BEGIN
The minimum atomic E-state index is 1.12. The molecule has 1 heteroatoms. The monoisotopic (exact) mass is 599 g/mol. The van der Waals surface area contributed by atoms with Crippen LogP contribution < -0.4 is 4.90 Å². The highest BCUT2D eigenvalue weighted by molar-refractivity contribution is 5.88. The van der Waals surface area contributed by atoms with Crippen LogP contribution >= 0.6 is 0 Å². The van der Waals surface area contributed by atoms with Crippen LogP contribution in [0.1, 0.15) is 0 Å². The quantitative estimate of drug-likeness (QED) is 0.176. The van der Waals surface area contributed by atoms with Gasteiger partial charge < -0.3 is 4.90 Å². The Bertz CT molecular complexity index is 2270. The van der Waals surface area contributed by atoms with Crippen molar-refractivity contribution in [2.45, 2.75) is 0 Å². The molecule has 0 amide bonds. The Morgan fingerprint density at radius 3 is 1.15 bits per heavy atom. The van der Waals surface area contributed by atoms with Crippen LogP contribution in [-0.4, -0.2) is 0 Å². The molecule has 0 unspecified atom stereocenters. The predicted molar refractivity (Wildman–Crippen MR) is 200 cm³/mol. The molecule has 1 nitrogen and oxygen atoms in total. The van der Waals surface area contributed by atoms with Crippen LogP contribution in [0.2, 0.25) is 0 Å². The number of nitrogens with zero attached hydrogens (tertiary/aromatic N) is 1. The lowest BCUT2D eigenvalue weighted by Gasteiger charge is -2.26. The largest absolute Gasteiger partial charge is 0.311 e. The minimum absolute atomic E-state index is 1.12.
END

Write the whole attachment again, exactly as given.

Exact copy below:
The minimum atomic E-state index is 1.12. The molecule has 1 heteroatoms. The monoisotopic (exact) mass is 599 g/mol. The van der Waals surface area contributed by atoms with Crippen LogP contribution < -0.4 is 4.90 Å². The highest BCUT2D eigenvalue weighted by molar-refractivity contribution is 5.88. The van der Waals surface area contributed by atoms with Crippen LogP contribution >= 0.6 is 0 Å². The van der Waals surface area contributed by atoms with Crippen LogP contribution in [0.1, 0.15) is 0 Å². The quantitative estimate of drug-likeness (QED) is 0.176. The van der Waals surface area contributed by atoms with Gasteiger partial charge < -0.3 is 4.90 Å². The Bertz CT molecular complexity index is 2270. The van der Waals surface area contributed by atoms with Crippen molar-refractivity contribution in [2.45, 2.75) is 0 Å². The molecule has 0 amide bonds. The Morgan fingerprint density at radius 3 is 1.15 bits per heavy atom. The van der Waals surface area contributed by atoms with Crippen LogP contribution in [-0.4, -0.2) is 0 Å². The molecule has 0 unspecified atom stereocenters. The predicted molar refractivity (Wildman–Crippen MR) is 200 cm³/mol. The molecule has 1 nitrogen and oxygen atoms in total. The van der Waals surface area contributed by atoms with Crippen LogP contribution in [0.2, 0.25) is 0 Å². The number of nitrogens with zero attached hydrogens (tertiary/aromatic N) is 1. The lowest BCUT2D eigenvalue weighted by Gasteiger charge is -2.26. The largest absolute Gasteiger partial charge is 0.311 e. The minimum absolute atomic E-state index is 1.12.